"Jorge. Jorge." Jorge looked up at our house and saw an empty window. He heard a woman's voice call his name, and figured if it was me, I'd just come outside to speak with him. "Jorge. Jorge." He looked towards my next door neighbor's house. Our neighbor is 9 months pregnant. He thought maybe something was wrong, but with the two cars in their driveway, he was confident no one was calling him from their house. Jorge returned to dragging the shovel along the ice covered driveway. Tsksaappshkkkksh. Scrreeeppphsskkkksh. Scraappshkkkk. He fell into a groove scraping the snow back and forth across the wide part of our driveway. Shovel hits the pavement, walk across the driveway, toss the little fold of snow onto the grass, turn around and repeat.

"Jorge. Jorge."

"Okay, I heard that," Jorge thinks to himself. He put down the shovel and walked around the side of our house. Maybe our neighbor who lives behind our house was calling him. Jorge looked over at their elevated back porch. No one there.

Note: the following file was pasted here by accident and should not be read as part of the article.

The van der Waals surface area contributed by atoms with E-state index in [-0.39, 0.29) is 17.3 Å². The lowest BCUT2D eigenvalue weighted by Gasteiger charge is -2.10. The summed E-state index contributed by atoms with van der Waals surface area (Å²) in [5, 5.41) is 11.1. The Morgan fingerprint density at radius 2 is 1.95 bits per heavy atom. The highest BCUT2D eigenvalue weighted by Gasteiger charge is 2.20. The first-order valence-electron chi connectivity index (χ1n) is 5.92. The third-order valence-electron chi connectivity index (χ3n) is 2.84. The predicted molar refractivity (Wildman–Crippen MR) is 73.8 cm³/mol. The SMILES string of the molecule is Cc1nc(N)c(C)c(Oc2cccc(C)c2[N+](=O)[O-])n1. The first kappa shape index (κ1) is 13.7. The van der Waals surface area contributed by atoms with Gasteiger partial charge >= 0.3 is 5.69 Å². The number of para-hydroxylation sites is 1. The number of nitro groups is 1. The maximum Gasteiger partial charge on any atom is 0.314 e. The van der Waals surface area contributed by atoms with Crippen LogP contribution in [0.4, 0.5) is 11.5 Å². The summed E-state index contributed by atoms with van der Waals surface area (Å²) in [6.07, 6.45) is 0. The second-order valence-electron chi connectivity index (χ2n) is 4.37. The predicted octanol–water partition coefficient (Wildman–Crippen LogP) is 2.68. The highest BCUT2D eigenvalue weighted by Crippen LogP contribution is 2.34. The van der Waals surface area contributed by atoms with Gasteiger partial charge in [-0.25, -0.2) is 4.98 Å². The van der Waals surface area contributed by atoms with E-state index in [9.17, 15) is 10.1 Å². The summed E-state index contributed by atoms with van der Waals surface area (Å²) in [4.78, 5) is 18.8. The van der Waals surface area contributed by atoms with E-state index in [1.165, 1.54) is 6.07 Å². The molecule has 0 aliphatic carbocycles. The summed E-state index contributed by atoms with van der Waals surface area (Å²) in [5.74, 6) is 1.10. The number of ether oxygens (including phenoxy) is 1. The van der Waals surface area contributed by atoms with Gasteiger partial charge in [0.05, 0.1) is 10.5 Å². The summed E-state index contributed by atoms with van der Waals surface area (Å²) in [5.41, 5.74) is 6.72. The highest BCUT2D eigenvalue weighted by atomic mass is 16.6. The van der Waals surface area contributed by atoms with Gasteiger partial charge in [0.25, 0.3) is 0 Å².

At this point, Jorge had been outside for more than 8 minutes, and it was time to get the girls and leave for the movies. He placed the shovel against the side of our house, turned off the cars, and stood up to admire his great driveway work. Hands on his hips, chest out, head held high -- Jorge had that  "I-Am-The-King-Of-My-Driveway" feeling.

"Jorge. Jorge."

Jorge walked to the end of our driveway, looking to the left and to the right. He had heard the voice this time, but now he was listening.

"Jorge. Help!"

Across the street, through the thick wooden slats of the newly constructed ramp, Jorge saw a pink long sleeve waving at him.

"Jorge. I can't get up. Please help me."

Jorge leaped across the street to find Margaret, an older woman in her 80s, who recently had surgery, lying flat on her back at the bottom of the slippery ramp. His heart began to beat frantically. "I came outside to place sand on the ramp, and I fell. I can't get up," Margaret said with both an urgency and relief.

After helping Margaret, offering to call an ambulance or a family member,  shoveling her driveway, defrosting her car, and sanding her ramp, Jorge came back into the house.